The referendum question: does the labour movement still speak for the labour classes?


Speak to Labour activists on the doorstep during this campaign and the mood is often gloomy. Entire sessions can go by for some without knocking on a Remain voter’s door. It’s been compared to canvassing during last year’s general election, when poor responses on the ground in key areas did not correlate to national polling suggesting a far tighter race.

While Labour, the country’s largest trade unions (including major Labour affiliates Unite, Unison and the GMB) and the Trades Union Congress all support Remain, a victory for the In campaign this week may only serve to paper over the cracks of the problem for the UK’s labour movement.

On immigration, spending and welfare there is now a gulf between the left wing status quo and working class voters. TUC General Secretary Frances O’Grady, who last night made the case for Remain in the BBC’s EU big debate, even admitted last year that “their views are very challenging.”

But, when a majority of Labour voters back In tomorrow, watch the “Keep Calm, We’re Labour” tendency kick into action. They are always at hand, not to steady the ship, but to deny the existence of the waves. For them every problem is imagined and every crisis designed by malignant forces, both inside and out of the party.

We saw it when Gordon Brown led the party to 15 per cent of the vote in 2009 and we were staggering towards a predictable general election defeat; we saw it through years of complacency under Ed Miliband; and, whatever happens, we will see it again this week. Any issues for Labour we see will be caused by watching too much television; by buying into the wrong narrative.

The Labour leadership has been criticised for not having a high enough profile in this referendum, but the uniformity of opinion among Labour MPs is dull for journalists compared to the increasingly uncivil war in the Tory Party. Media attention for Labour has instead largely focussed on the supposed civil war apparently going on inside Jeremy Corbyn: the conflict between his caveated public support for Remain and his alleged private support for Leave.

That ignores the larger story of the chasm between the Labour establishment’s pro-EU position and the more sceptical approach of those it aims to represent.

In the post-referendum analysis, ignore the simple split of how Labour supporters voted: the majority will be for In. We already know that. It is not about the basic split, but where the splits occur, and among whom.

We know that 95 per cent of Labour MPs will vote to Remain. Yet according to yesterday’s YouGov polling, almost a third (29 per cent) of Labour voters will vote Out, and nearly two thirds (64 per cent) of those from the less-affluent socio-economic classes plan to do the same.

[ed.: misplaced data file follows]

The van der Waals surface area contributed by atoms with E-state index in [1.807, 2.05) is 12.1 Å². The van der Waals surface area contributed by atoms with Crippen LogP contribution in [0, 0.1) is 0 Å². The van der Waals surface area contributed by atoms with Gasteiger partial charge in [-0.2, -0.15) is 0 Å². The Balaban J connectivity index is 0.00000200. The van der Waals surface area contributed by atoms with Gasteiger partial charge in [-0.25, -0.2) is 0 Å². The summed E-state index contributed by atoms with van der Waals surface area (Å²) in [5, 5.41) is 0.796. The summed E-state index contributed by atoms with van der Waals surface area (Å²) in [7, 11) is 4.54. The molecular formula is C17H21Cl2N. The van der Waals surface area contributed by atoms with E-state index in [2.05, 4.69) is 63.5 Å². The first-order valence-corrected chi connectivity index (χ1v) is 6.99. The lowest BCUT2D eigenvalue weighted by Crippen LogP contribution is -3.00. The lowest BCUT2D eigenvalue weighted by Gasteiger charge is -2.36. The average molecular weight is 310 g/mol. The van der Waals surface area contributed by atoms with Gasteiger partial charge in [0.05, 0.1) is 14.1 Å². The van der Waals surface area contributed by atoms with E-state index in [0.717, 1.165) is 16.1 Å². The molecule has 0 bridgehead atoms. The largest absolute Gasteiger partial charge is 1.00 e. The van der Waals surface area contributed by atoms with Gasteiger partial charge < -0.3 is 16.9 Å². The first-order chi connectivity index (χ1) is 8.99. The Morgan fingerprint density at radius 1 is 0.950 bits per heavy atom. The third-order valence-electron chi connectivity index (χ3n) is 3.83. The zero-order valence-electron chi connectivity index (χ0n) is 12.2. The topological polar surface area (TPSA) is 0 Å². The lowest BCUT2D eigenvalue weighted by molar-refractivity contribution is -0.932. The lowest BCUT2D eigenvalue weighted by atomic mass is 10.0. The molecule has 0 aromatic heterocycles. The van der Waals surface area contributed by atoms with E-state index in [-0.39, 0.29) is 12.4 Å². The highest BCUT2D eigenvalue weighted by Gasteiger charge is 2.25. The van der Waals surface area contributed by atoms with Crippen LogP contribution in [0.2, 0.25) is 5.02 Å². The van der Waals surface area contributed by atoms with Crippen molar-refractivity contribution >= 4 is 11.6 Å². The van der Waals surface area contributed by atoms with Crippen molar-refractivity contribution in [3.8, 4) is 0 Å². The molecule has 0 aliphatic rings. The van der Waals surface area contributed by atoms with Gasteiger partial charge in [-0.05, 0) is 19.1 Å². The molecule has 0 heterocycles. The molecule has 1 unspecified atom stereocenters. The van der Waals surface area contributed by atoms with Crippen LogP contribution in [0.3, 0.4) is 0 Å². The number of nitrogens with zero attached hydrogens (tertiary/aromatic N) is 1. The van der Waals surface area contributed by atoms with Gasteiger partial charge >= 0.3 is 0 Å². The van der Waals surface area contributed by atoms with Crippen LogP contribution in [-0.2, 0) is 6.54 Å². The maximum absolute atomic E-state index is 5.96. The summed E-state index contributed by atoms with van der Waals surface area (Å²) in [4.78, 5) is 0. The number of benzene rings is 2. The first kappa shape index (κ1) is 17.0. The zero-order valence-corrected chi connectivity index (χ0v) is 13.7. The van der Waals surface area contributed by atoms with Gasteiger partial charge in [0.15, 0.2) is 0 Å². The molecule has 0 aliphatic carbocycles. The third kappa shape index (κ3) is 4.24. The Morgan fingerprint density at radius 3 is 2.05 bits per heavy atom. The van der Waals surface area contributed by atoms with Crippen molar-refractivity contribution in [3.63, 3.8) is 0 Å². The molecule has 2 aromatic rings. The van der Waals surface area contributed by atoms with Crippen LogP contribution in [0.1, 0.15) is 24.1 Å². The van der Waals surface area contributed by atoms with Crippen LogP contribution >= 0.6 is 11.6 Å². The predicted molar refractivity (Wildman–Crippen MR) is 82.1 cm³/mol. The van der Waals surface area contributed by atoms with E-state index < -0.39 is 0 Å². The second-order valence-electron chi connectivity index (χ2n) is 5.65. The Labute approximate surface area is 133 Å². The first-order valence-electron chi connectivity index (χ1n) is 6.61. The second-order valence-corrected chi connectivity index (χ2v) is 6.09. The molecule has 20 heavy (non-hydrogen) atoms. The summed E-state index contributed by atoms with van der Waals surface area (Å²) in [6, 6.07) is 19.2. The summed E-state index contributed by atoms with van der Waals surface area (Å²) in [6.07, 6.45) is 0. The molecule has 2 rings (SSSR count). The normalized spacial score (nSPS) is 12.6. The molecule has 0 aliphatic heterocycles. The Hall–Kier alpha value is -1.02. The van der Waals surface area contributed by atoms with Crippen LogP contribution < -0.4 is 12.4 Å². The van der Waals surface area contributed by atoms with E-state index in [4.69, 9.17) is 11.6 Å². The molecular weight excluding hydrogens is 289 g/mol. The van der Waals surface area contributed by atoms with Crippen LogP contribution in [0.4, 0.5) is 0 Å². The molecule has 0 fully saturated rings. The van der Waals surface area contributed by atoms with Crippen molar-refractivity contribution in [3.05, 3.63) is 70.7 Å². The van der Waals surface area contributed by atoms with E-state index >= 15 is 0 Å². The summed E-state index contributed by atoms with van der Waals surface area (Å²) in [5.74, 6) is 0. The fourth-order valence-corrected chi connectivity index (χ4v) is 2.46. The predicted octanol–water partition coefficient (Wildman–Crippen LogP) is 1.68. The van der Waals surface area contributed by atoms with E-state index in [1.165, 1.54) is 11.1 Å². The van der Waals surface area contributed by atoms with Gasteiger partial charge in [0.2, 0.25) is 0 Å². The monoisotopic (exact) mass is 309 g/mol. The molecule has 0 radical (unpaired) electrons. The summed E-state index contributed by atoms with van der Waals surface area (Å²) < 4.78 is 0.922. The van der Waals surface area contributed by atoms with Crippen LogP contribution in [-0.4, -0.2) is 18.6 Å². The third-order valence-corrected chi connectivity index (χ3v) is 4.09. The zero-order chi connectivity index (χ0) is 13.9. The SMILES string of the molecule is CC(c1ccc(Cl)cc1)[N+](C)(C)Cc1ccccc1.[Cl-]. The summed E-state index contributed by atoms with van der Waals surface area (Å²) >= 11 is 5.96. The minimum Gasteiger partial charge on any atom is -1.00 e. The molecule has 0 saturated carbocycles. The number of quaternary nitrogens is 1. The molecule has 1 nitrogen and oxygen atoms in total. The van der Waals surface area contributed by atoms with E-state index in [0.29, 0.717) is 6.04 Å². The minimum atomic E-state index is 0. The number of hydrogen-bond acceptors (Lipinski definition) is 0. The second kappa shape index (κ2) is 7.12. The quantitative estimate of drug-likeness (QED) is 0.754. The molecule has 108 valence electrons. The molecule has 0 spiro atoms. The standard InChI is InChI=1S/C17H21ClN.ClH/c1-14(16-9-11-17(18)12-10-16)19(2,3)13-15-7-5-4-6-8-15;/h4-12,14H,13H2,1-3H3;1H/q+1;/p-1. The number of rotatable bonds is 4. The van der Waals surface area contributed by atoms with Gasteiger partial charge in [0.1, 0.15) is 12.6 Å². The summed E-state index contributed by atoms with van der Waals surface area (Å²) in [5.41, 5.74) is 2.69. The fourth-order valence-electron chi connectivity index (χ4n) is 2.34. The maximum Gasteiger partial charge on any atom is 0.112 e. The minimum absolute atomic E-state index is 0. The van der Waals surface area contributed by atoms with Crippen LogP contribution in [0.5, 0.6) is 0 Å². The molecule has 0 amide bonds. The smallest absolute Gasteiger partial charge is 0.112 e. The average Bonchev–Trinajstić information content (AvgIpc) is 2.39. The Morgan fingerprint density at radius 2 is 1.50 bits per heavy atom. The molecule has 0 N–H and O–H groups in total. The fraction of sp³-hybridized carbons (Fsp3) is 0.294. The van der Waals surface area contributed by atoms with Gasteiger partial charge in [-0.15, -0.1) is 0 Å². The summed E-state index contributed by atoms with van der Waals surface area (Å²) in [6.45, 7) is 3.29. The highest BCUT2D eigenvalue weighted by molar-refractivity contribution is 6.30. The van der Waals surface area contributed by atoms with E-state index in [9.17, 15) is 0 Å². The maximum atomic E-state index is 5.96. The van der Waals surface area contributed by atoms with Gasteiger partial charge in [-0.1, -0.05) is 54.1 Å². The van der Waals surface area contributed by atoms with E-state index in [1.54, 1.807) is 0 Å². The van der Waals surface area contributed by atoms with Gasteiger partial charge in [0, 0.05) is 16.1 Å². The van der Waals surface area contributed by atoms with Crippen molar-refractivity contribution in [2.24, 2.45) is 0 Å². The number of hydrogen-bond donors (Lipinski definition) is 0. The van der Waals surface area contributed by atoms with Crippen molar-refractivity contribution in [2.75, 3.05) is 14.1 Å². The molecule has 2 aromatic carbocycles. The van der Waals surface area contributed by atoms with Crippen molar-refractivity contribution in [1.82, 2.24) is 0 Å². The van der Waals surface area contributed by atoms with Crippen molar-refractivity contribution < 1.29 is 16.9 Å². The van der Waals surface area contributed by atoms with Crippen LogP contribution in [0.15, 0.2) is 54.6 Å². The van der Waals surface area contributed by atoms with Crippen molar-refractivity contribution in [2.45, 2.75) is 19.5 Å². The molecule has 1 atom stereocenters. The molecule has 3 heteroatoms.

If we see soft Labour voters in marginal seats voting Out, then it shows an inability to connect with voters we need, at a minimum, to win the next election, or any general election. Through what detractors pompously described as the “vagaries” of our simple electoral system, the failure to speak to people in these constituencies would lock us out of power for a generation.

Potentially of greater concern is if Brexit proves popular with “traditional” working class Labour voters – even if they are outnumbered by middle class lefties on the pro-EU side.

This wouldn’t necessarily cause the immediate problems we’ve seen in Scotland, but the longer term implications are potentially catastrophic. What it would signal is the latest development in the hollowing out of the relationship between the labour movement and the labour classes: a people who don’t feel listened to versus a political class who don’t feel understood.

It is this latter psychology that leads to such hostility towards media portrayals of Labour, and the fact that many on the left now see “political education” as a major priority. It’s a belief that indicates the difficulty in communicating with the electorate at large is not down to us, but them.

Through Corbyn’s success in Labour’s leadership election last summer, activists sent a clear message that they wanted a soul-searching debate about what the party is for. At Jeremy’s encouragement, that debate is not yet over – but it may soon be overshadowed by the question posed by working class voters on Thursday: “Who are you for?”

If Labour’s Complacency Coalition get their way once again, leaving that question unanswered might not kill Labour for a generation; it might send the party into an inexorable spiral of decline.

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